The Salisbury Musical Society will perform songs from the coronation at a special concert in Salisbury Cathedral on 24 June.
The concert was originally planned to celebrate the 70th anniversary of our late Queen Elizabeth’s coronation in June 1953.
Handel’s four Coronation Anthems were composed for the coronation of King George II in 1727. Probably the best-known of them is the first, Zadok the Priest, setting a Biblical text used at every coronation since that of King Edgar in 973 to music.
The final anthem in Handel’s set was used at the point in the service when George II’s queen, Caroline, was crowned.
Parry’s well-known anthem, I was glad, was written for the coronation of King Edward VII in 1902. It provides a link to Salisbury Musical Society in that the organist at its first performance was Sir Walter Alcock, who went on to become the organist in Salisbury and founder of the choir.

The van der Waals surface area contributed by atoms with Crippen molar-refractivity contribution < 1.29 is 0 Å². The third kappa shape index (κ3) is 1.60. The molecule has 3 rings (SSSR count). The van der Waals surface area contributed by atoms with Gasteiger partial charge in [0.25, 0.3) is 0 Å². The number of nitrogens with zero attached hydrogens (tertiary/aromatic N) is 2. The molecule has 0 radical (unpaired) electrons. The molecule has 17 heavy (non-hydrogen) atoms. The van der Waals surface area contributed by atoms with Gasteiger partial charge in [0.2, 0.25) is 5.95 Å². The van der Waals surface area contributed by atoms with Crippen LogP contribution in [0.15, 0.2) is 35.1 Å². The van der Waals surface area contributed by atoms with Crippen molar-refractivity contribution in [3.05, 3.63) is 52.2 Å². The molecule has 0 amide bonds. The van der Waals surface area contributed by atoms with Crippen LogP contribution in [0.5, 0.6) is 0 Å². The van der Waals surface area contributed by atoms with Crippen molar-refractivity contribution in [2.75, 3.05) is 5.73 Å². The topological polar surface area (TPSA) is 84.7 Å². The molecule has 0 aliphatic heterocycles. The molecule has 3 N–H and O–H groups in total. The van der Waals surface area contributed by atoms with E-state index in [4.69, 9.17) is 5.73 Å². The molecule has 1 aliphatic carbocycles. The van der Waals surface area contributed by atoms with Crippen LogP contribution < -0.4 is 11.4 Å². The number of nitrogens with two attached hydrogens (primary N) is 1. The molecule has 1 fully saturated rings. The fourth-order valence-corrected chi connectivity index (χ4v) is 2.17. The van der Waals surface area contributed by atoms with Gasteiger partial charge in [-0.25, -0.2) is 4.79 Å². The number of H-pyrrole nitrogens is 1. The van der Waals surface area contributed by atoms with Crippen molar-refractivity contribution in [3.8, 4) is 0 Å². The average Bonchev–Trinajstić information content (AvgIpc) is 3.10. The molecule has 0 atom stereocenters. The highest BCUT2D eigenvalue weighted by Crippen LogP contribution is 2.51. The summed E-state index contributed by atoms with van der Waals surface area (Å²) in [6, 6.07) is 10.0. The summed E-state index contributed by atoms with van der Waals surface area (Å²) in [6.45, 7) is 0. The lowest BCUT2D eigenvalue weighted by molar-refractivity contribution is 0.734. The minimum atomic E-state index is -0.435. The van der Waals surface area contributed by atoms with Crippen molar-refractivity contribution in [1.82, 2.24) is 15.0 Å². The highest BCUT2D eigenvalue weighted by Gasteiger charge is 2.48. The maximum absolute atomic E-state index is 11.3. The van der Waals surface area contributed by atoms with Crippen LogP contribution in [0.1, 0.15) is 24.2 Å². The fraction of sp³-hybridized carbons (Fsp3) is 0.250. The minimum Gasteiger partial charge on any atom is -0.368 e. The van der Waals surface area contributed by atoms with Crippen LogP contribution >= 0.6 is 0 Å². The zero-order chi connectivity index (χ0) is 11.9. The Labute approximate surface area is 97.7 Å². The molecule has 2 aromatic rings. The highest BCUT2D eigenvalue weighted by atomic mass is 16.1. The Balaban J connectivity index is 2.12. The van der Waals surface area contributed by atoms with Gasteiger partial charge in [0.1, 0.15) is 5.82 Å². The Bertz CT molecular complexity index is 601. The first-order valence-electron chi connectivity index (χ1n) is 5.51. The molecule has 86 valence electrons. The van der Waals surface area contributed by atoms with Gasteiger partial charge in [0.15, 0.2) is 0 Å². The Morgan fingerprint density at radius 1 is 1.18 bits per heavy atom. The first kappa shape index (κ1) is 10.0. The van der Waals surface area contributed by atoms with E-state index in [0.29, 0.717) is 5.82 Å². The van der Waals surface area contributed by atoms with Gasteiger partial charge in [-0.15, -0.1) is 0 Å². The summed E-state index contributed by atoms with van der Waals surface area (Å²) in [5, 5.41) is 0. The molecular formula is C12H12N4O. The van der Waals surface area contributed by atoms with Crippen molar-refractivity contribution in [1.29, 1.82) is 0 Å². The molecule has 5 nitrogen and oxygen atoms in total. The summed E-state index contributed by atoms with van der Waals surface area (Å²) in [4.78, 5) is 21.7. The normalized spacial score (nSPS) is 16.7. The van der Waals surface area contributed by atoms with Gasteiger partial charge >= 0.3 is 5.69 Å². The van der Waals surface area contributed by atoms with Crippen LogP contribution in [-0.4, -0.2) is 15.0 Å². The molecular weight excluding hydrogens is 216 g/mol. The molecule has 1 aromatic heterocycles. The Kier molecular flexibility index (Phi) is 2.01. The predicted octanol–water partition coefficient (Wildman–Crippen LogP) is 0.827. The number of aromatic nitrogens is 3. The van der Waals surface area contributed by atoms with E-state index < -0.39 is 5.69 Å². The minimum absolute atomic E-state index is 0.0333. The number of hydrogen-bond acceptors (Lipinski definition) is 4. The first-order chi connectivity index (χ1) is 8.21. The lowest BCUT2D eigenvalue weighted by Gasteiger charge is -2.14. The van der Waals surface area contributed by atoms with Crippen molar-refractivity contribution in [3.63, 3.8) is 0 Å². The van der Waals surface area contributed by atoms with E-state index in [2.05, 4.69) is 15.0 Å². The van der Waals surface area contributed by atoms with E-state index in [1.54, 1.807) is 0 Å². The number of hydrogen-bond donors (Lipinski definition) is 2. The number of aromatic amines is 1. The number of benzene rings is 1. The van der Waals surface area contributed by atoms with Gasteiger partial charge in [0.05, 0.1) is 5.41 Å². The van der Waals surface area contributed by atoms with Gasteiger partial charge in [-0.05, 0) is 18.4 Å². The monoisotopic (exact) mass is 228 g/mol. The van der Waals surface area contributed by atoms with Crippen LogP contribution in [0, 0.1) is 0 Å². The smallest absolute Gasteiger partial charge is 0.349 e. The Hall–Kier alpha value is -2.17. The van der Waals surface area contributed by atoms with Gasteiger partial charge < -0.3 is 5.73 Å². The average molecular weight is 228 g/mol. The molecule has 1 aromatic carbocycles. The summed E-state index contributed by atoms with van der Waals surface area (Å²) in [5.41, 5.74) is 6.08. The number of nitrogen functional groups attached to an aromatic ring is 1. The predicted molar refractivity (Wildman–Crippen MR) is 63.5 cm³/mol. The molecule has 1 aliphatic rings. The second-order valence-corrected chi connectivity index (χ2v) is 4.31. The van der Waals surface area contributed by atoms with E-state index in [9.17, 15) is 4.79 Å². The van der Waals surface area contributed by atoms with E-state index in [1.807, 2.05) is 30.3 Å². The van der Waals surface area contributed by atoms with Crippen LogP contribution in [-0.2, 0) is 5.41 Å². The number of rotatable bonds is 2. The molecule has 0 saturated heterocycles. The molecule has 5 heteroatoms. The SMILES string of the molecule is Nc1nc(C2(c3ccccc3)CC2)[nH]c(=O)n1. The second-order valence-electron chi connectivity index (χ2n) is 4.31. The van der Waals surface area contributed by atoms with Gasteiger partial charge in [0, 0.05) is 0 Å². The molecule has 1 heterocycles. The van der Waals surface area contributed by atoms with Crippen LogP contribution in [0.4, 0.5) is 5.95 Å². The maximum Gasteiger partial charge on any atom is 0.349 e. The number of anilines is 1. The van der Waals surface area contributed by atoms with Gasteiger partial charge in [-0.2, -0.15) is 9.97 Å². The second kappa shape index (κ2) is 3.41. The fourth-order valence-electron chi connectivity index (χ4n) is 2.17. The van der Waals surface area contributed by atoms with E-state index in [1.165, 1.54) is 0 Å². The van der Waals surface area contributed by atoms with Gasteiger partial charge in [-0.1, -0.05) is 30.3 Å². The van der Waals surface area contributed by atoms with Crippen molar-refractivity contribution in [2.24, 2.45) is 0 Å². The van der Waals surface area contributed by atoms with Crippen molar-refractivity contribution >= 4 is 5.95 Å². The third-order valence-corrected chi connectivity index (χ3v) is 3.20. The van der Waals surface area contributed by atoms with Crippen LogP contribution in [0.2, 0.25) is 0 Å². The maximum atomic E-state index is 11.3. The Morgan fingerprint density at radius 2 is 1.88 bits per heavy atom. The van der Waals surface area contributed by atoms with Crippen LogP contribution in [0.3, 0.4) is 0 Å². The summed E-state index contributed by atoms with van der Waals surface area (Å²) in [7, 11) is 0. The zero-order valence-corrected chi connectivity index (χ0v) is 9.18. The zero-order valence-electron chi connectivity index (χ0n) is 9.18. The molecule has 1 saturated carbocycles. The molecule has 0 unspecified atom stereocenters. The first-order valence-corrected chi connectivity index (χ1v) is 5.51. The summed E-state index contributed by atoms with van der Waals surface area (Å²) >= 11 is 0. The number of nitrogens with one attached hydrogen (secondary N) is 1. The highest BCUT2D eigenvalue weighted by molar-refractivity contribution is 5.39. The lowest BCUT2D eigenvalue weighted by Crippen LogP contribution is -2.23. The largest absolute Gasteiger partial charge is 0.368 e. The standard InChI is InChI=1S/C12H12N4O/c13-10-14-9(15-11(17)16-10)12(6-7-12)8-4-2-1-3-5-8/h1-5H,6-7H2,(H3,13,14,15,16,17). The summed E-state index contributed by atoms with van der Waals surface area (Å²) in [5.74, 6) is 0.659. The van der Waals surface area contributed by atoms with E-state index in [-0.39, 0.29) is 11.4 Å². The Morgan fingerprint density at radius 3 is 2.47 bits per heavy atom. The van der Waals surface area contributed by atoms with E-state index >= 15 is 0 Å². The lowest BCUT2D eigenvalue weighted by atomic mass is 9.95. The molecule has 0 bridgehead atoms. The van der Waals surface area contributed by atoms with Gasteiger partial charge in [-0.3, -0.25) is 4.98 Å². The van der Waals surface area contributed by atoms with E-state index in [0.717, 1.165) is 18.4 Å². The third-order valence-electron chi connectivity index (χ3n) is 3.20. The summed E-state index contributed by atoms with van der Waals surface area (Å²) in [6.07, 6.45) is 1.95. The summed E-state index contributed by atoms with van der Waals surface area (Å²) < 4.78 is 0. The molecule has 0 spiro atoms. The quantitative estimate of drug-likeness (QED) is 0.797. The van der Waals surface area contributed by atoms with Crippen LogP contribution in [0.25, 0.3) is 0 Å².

Parry’s ode, Blest Pair of Sirens, was written to celebrate the golden jubilee of Queen Victoria in 1887. This anthem has a text by the 17th century poet John Milton, unlike all the other pieces in the concert which are settings of texts from the Bible.
Elgar’s setting of Psalm 48, Great is the Lord, was not specifically composed for a royal occasion but rather for the “foundation or commemoration of a church, or for general use” and thus takes its place in this celebratory concert.
All of the music in the concert was first performed in Westminster Abbey with the exception of Parry’s Blest Pair of Sirens.